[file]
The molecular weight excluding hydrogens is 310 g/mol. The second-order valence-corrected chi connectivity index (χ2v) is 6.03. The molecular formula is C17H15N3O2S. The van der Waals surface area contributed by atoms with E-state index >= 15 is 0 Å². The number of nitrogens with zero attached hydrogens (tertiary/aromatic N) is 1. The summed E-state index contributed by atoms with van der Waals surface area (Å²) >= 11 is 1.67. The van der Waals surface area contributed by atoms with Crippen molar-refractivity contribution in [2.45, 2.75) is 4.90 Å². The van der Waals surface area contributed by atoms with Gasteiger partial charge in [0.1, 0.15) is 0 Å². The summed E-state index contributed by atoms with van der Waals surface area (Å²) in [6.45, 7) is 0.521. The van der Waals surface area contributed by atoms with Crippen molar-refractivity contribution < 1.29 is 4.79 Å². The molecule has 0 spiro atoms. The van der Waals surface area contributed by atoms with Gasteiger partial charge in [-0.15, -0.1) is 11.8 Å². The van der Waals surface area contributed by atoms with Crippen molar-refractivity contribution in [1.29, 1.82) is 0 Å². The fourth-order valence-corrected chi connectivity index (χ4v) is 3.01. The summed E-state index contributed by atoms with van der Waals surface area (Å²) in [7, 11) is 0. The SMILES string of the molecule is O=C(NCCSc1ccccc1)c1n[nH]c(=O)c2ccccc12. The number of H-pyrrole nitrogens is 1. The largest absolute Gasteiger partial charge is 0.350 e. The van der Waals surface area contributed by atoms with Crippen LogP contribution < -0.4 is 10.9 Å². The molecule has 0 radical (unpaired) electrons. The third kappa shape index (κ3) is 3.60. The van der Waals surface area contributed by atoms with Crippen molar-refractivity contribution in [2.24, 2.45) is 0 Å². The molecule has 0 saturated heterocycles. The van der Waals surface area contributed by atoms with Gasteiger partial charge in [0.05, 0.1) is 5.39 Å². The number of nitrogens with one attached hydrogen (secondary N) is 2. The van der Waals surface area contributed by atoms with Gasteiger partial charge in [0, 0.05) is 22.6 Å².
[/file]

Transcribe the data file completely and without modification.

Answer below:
The molecular weight excluding hydrogens is 310 g/mol. The second-order valence-corrected chi connectivity index (χ2v) is 6.03. The molecular formula is C17H15N3O2S. The van der Waals surface area contributed by atoms with E-state index >= 15 is 0 Å². The number of nitrogens with zero attached hydrogens (tertiary/aromatic N) is 1. The summed E-state index contributed by atoms with van der Waals surface area (Å²) >= 11 is 1.67. The van der Waals surface area contributed by atoms with Crippen molar-refractivity contribution in [2.45, 2.75) is 4.90 Å². The van der Waals surface area contributed by atoms with Gasteiger partial charge in [0.1, 0.15) is 0 Å². The summed E-state index contributed by atoms with van der Waals surface area (Å²) in [6.45, 7) is 0.521. The van der Waals surface area contributed by atoms with Crippen molar-refractivity contribution < 1.29 is 4.79 Å². The molecule has 0 spiro atoms. The van der Waals surface area contributed by atoms with Gasteiger partial charge in [-0.15, -0.1) is 11.8 Å². The van der Waals surface area contributed by atoms with Crippen molar-refractivity contribution in [1.29, 1.82) is 0 Å². The fourth-order valence-corrected chi connectivity index (χ4v) is 3.01. The summed E-state index contributed by atoms with van der Waals surface area (Å²) in [7, 11) is 0. The SMILES string of the molecule is O=C(NCCSc1ccccc1)c1n[nH]c(=O)c2ccccc12. The number of H-pyrrole nitrogens is 1. The largest absolute Gasteiger partial charge is 0.350 e. The van der Waals surface area contributed by atoms with Crippen LogP contribution < -0.4 is 10.9 Å². The molecule has 0 radical (unpaired) electrons. The third kappa shape index (κ3) is 3.60. The van der Waals surface area contributed by atoms with Crippen molar-refractivity contribution in [2.24, 2.45) is 0 Å². The molecule has 0 saturated heterocycles. The van der Waals surface area contributed by atoms with Gasteiger partial charge in [0.05, 0.1) is 5.39 Å². The number of nitrogens with one attached hydrogen (secondary N) is 2. The van der Waals surface area contributed by atoms with Gasteiger partial charge in [0, 0.05) is 22.6 Å².